Vietnamese food and I go way back. My father and all of his siblings were born in Vietnam. Eventually my father moved to Hong Kong while most of his siblings moved to Los Angeles. When I moved to LA and had stayed with my aunt (my dad’s oldest sister) we occasionally would have family dinners with all of my cousins and uncles and aunts in Westminster or Little Saigon in LA. At the age of 8 or 9, I was already craving for Vietnamese food. There was something fun about dunking a summer roll into a bowl of nuoc cham. I even learned a few Vietnamese words from my aunt.
In LA it wasn’t hard to find good banh mis. I’ve never been to Vietnam so I’m basing what I consider good banh mi to what I grew up eating. Cheap, usually big enough to just eat 1 for a meal and gotta have couple cilantro sticking out which you end up eating all of it in the first couple bites (because it’s actually quite hard to bite cilantro into pieces).
Fast forward to 2011 and I’m living in Boerum Hill, Brooklyn. When I feel lazy to make the trek out to Chinatown or Sunset Park for banh mi, I usually walk over to either Hanco’s or Nicky’s, but mostly Hanco’s. It never crossed my mind to see which one I liked better until a friend told me she preferred Nicky’s. To me they were both pretty good and I’m glad that I have choices. But I thought it would be fun to try both and actually try and figure out which one I like more.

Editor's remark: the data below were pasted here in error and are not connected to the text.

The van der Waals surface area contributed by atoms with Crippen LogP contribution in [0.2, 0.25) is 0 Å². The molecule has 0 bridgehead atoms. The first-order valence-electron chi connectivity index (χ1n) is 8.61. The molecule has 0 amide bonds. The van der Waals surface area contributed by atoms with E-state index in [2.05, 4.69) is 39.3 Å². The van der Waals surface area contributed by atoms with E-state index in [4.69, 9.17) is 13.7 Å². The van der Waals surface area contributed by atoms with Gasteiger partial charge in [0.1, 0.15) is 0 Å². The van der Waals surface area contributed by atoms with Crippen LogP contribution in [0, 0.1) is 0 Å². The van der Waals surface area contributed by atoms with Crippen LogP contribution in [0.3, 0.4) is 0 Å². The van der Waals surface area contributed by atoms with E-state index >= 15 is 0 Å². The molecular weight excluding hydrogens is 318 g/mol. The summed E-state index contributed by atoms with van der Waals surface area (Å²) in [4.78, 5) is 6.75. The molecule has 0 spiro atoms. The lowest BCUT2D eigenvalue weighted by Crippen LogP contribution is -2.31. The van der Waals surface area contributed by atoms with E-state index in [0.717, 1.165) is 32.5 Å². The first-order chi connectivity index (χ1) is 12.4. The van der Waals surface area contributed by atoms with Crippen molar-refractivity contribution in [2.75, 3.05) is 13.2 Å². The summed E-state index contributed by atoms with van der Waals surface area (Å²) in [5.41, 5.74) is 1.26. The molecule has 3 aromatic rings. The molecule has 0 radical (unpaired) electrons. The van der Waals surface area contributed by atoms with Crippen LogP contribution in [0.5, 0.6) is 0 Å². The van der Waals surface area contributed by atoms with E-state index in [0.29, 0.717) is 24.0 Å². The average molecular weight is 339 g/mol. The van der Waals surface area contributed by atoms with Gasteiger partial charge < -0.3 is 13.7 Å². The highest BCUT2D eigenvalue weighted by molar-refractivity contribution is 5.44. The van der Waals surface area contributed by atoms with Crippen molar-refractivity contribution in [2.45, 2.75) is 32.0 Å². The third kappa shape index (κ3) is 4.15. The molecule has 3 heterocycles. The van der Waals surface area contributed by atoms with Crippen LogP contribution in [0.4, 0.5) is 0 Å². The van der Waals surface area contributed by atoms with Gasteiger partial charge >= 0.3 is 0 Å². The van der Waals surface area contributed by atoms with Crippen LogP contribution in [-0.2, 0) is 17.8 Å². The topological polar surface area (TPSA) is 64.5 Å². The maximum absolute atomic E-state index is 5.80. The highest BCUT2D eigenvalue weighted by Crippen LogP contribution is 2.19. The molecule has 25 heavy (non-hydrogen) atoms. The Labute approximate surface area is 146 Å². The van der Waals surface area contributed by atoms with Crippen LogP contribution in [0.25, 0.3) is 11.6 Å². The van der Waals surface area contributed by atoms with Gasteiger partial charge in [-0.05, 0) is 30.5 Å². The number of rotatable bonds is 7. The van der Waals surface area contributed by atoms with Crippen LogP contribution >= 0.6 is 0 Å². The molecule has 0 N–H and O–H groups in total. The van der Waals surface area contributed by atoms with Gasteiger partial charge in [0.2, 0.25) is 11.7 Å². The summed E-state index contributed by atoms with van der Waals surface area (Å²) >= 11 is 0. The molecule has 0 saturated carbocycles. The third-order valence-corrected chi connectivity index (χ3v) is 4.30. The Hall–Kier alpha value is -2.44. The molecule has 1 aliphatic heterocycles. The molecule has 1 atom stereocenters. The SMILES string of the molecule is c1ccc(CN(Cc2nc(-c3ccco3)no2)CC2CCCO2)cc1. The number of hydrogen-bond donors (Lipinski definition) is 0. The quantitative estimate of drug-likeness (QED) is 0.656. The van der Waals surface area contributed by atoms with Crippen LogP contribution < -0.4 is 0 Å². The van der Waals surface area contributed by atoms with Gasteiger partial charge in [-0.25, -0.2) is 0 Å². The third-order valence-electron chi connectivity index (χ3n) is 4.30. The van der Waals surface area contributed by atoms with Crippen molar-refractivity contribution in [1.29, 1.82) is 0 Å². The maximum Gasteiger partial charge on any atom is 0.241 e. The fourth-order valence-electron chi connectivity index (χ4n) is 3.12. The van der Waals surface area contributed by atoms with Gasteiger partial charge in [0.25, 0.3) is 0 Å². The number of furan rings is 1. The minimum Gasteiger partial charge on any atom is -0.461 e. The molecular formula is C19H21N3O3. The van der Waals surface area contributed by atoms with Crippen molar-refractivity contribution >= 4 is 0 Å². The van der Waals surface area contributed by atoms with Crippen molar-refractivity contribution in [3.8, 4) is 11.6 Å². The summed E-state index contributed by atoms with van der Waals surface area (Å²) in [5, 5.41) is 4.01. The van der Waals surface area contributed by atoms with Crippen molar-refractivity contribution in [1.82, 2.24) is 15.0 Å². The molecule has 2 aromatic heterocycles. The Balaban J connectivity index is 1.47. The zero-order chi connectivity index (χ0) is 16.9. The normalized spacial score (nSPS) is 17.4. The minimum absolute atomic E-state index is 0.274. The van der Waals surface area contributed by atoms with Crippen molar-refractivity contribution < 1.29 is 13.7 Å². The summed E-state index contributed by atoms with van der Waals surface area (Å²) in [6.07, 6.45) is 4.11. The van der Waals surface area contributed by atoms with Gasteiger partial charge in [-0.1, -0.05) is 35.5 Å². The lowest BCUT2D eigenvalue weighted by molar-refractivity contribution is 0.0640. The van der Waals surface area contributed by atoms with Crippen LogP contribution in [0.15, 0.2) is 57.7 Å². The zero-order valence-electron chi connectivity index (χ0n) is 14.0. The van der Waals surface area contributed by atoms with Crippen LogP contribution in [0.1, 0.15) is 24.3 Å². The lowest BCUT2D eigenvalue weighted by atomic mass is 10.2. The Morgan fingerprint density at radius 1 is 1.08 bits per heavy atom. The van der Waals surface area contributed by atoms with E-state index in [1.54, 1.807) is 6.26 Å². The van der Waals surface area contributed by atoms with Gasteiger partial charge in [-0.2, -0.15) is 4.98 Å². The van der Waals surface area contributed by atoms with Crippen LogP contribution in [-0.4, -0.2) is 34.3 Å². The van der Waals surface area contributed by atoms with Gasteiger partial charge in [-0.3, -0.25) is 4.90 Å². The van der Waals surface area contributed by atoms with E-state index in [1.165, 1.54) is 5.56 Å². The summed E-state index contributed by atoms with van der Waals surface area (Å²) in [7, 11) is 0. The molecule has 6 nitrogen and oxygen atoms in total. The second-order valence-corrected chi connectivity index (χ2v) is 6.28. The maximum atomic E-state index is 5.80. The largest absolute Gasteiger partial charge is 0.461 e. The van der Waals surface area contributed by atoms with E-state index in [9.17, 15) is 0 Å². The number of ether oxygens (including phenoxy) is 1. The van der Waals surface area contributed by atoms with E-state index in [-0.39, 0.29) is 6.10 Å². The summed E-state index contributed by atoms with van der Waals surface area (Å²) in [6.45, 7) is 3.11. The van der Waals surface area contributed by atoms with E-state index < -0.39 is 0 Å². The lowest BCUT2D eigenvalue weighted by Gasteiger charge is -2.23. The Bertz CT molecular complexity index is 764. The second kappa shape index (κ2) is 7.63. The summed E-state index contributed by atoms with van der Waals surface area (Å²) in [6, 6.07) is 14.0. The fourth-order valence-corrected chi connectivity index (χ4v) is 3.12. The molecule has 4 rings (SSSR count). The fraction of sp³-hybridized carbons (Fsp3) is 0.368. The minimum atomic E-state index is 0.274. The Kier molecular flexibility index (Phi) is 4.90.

Looking at the cross section, everything seems to be in a nice balance. There isn’t too much of 1 thing or too little. That’s the hard part about making a good banh mi, balance. The bread has be soft yet crusty, can’t have too much pickled carrots and daikon or too little mayo. And I think Hanco’s does a good job at balancing everything.
As you can see, Nicky’s bread is much thinner and it seems like their pickled veg mixture is mostly carrots. The sliced ham between the ground up pork and pickled veggie is a lot thinner than Hanco’s. I’m not sure if they do this all the time but the banh mi that I had, the bread was slightly over toasted. But it is still a good sandwich.
Me & My Egg Roll
So I guess here’s the wild card. Me & My Egg Roll in Carroll Gardens. The first time I had their banh mi, I was hungry after many hours of drinking and just really wanted a cheap sandwich. I got the classic, as usual. For some reason, the sandwich came out hot. I never had a hot banh mi before but I was too hungry then and thought it was the best damn sandwich in the world (hot mayo!) Then couple weeks later I went back and ordered the same sandwich. Yes, it came out hot again. So here it is folks, for $5 (75cents less than Nicky’s and Hanco’s) and a WHOLE lot bigger than the other 2 (first image). As you can see there is a lot more meat and less pickled veggies in this one. The thickness of the bread is somewhere between Nicky’s and Hanco’s which I like a lot. The hotness came from the roast pork. Instead of ground up roast pork, they put big slices of hot roast pork. It was still a pretty good sandwich but I think the roast pork sort of took over the whole sandwich.
All 3 places make a good banh mi but if I have to rank them, I put Hanco’s first, Me & My Egg Roll second and Nicky’s third. But if you just wanted a big cheap sandwich, go for Me & My Egg Roll.